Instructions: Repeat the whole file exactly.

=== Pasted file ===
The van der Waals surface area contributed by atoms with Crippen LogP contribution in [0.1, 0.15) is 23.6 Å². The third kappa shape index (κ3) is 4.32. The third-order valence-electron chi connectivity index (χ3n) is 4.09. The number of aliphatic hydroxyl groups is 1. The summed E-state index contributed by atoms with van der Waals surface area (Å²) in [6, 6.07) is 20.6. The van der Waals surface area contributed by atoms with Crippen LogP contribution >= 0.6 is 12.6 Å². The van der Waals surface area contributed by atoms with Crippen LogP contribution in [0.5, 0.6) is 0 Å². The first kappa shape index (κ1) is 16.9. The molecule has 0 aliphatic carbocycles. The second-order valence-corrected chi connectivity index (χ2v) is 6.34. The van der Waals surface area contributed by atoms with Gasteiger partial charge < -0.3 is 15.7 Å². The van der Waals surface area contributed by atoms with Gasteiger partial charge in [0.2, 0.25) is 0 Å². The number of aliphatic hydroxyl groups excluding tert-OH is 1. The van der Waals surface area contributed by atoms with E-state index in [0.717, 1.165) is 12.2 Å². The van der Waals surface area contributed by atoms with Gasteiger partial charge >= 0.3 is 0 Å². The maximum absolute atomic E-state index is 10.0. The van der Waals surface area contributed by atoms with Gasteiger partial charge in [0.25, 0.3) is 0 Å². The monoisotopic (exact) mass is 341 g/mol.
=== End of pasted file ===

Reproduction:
The van der Waals surface area contributed by atoms with Crippen LogP contribution in [0.1, 0.15) is 23.6 Å². The third kappa shape index (κ3) is 4.32. The third-order valence-electron chi connectivity index (χ3n) is 4.09. The number of aliphatic hydroxyl groups is 1. The summed E-state index contributed by atoms with van der Waals surface area (Å²) in [6, 6.07) is 20.6. The van der Waals surface area contributed by atoms with Crippen LogP contribution >= 0.6 is 12.6 Å². The van der Waals surface area contributed by atoms with Crippen LogP contribution in [0.5, 0.6) is 0 Å². The first kappa shape index (κ1) is 16.9. The molecule has 0 aliphatic carbocycles. The second-order valence-corrected chi connectivity index (χ2v) is 6.34. The van der Waals surface area contributed by atoms with Gasteiger partial charge < -0.3 is 15.7 Å². The van der Waals surface area contributed by atoms with Gasteiger partial charge in [0.2, 0.25) is 0 Å². The number of aliphatic hydroxyl groups excluding tert-OH is 1. The van der Waals surface area contributed by atoms with E-state index in [0.717, 1.165) is 12.2 Å². The van der Waals surface area contributed by atoms with Gasteiger partial charge >= 0.3 is 0 Å². The maximum absolute atomic E-state index is 10.0. The van der Waals surface area contributed by atoms with Gasteiger partial charge in [0.25, 0.3) is 0 Å². The monoisotopic (exact) mass is 341 g/mol.